, the son of the former, was born at Amsterdam in 165k He was successively a disciple of Karel du Jarclin, Netscher, and Gerard Laires^fc He was a very ready designer, and possessed a lively imagination and good invention; but the impetuosity of his temper was such, that he destroyed his compositions, if his pictures did not please him in the progress of their execution; nor could the interposition and remonstrances of his best friends avail for their preservation. His death, in 1693, at the age of 39 years, prevented his acquiring that fortune and high reputation, which the fame of his abilities and performances gave him reason to expect.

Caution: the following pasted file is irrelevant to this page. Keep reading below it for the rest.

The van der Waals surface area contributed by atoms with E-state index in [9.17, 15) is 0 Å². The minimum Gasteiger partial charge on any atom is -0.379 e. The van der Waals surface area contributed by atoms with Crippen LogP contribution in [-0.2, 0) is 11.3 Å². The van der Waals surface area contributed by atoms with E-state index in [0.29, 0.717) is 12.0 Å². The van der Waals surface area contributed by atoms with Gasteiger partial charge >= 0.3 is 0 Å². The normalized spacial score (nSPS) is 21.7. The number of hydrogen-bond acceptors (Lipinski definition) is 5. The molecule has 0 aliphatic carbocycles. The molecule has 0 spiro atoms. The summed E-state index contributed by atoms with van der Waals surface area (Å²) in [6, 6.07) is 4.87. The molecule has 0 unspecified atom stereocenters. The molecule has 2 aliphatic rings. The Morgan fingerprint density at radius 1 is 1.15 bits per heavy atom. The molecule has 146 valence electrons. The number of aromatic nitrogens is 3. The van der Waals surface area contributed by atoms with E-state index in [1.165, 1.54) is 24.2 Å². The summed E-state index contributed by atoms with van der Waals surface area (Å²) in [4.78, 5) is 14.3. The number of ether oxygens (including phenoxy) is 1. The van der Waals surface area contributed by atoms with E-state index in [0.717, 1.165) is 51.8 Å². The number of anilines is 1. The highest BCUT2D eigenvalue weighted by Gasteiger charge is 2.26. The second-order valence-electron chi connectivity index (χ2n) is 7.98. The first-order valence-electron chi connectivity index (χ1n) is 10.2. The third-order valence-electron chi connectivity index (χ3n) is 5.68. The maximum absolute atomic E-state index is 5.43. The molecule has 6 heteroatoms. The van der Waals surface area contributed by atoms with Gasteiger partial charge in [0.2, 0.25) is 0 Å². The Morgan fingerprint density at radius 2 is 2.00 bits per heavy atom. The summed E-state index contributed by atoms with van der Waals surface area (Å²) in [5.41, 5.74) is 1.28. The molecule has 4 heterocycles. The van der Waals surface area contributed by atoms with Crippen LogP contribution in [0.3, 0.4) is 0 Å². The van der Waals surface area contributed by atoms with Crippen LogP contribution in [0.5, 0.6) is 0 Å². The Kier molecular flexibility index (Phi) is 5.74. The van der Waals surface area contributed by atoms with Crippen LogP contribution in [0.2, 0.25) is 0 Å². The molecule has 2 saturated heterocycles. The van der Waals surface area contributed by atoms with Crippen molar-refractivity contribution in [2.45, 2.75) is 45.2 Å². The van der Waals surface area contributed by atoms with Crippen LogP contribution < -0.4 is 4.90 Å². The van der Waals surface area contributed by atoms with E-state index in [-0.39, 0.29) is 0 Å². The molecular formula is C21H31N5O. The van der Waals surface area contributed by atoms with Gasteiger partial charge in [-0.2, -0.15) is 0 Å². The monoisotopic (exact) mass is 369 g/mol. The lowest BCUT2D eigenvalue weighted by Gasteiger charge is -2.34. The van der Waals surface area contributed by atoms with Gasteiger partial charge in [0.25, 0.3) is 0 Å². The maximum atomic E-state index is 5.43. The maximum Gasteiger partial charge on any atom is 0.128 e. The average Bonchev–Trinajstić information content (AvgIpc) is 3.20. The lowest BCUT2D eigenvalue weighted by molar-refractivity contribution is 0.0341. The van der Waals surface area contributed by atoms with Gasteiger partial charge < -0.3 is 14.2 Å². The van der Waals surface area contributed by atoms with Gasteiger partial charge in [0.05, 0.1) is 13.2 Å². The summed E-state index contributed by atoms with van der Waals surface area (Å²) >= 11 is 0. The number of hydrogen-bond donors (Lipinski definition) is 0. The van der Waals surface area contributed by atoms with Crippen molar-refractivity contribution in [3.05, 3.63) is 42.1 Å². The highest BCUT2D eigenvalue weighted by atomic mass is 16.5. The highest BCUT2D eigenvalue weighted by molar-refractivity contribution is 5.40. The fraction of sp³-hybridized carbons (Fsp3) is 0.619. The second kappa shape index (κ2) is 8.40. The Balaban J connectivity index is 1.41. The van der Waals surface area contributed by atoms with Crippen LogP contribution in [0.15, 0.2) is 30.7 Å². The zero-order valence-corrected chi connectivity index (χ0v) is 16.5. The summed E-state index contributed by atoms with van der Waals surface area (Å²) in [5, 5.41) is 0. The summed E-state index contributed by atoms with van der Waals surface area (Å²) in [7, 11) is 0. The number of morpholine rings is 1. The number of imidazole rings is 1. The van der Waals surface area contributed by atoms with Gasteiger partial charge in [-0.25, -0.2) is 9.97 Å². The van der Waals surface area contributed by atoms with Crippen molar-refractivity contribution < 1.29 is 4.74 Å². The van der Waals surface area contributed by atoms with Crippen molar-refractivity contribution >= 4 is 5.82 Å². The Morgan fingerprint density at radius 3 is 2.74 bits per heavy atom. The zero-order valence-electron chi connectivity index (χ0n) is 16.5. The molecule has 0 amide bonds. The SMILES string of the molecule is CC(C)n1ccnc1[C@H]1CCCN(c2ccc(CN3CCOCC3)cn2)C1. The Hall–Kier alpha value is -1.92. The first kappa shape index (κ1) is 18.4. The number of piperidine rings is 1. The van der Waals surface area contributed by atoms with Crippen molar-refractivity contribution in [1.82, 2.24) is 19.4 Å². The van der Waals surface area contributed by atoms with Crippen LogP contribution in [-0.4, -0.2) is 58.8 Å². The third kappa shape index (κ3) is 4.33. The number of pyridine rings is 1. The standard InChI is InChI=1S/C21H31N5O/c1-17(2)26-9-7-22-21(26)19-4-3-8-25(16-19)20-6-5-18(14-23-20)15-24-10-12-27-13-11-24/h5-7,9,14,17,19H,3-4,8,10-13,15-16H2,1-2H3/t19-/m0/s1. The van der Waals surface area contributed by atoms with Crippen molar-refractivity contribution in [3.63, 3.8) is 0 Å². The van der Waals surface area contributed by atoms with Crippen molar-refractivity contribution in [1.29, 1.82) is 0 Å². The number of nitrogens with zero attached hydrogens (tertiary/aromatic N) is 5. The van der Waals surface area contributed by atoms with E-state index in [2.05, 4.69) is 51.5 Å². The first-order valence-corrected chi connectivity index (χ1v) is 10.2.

, third son of the former, was born at his father’s house at Sayes-court,